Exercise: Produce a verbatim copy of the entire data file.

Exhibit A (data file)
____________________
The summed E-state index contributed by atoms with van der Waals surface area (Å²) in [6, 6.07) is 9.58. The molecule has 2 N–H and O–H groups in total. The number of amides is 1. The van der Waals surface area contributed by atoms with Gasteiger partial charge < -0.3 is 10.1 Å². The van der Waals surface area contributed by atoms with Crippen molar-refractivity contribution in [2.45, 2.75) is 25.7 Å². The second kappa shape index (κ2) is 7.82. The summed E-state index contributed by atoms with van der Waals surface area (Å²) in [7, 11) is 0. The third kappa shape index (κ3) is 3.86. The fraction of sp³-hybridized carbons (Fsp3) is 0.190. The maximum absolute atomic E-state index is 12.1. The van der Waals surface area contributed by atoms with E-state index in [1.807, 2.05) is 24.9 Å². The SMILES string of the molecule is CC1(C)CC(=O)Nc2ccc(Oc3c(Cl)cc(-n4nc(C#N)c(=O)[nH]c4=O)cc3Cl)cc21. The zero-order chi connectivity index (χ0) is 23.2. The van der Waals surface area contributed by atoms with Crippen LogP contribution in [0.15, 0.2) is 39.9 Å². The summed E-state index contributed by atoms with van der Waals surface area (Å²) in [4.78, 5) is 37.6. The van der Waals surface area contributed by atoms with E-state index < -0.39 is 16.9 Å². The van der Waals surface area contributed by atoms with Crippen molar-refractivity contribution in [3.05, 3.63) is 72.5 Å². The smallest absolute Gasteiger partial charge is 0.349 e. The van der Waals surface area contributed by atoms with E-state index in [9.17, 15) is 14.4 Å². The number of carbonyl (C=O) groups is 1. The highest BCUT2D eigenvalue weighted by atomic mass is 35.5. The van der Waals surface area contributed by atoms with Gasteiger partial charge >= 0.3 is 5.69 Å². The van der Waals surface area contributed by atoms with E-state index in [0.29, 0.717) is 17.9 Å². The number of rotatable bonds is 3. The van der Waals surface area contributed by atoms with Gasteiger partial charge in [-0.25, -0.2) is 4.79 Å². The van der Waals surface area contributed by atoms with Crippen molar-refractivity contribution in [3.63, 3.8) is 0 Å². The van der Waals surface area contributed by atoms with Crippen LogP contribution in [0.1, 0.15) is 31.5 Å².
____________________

The summed E-state index contributed by atoms with van der Waals surface area (Å²) in [6, 6.07) is 9.58. The molecule has 2 N–H and O–H groups in total. The number of amides is 1. The van der Waals surface area contributed by atoms with Gasteiger partial charge < -0.3 is 10.1 Å². The van der Waals surface area contributed by atoms with Crippen molar-refractivity contribution in [2.45, 2.75) is 25.7 Å². The second kappa shape index (κ2) is 7.82. The summed E-state index contributed by atoms with van der Waals surface area (Å²) in [7, 11) is 0. The third kappa shape index (κ3) is 3.86. The fraction of sp³-hybridized carbons (Fsp3) is 0.190. The maximum absolute atomic E-state index is 12.1. The van der Waals surface area contributed by atoms with E-state index in [1.807, 2.05) is 24.9 Å². The SMILES string of the molecule is CC1(C)CC(=O)Nc2ccc(Oc3c(Cl)cc(-n4nc(C#N)c(=O)[nH]c4=O)cc3Cl)cc21. The zero-order chi connectivity index (χ0) is 23.2. The van der Waals surface area contributed by atoms with Crippen LogP contribution in [0.15, 0.2) is 39.9 Å². The summed E-state index contributed by atoms with van der Waals surface area (Å²) in [4.78, 5) is 37.6. The van der Waals surface area contributed by atoms with E-state index < -0.39 is 16.9 Å². The van der Waals surface area contributed by atoms with Crippen molar-refractivity contribution in [3.05, 3.63) is 72.5 Å². The smallest absolute Gasteiger partial charge is 0.349 e. The van der Waals surface area contributed by atoms with E-state index in [9.17, 15) is 14.4 Å². The number of carbonyl (C=O) groups is 1. The highest BCUT2D eigenvalue weighted by atomic mass is 35.5. The van der Waals surface area contributed by atoms with Gasteiger partial charge >= 0.3 is 5.69 Å². The van der Waals surface area contributed by atoms with E-state index in [0.29, 0.717) is 17.9 Å². The number of rotatable bonds is 3. The van der Waals surface area contributed by atoms with Gasteiger partial charge in [-0.25, -0.2) is 4.79 Å². The van der Waals surface area contributed by atoms with Crippen molar-refractivity contribution in [3.63, 3.8) is 0 Å². The van der Waals surface area contributed by atoms with Crippen LogP contribution in [0.1, 0.15) is 31.5 Å².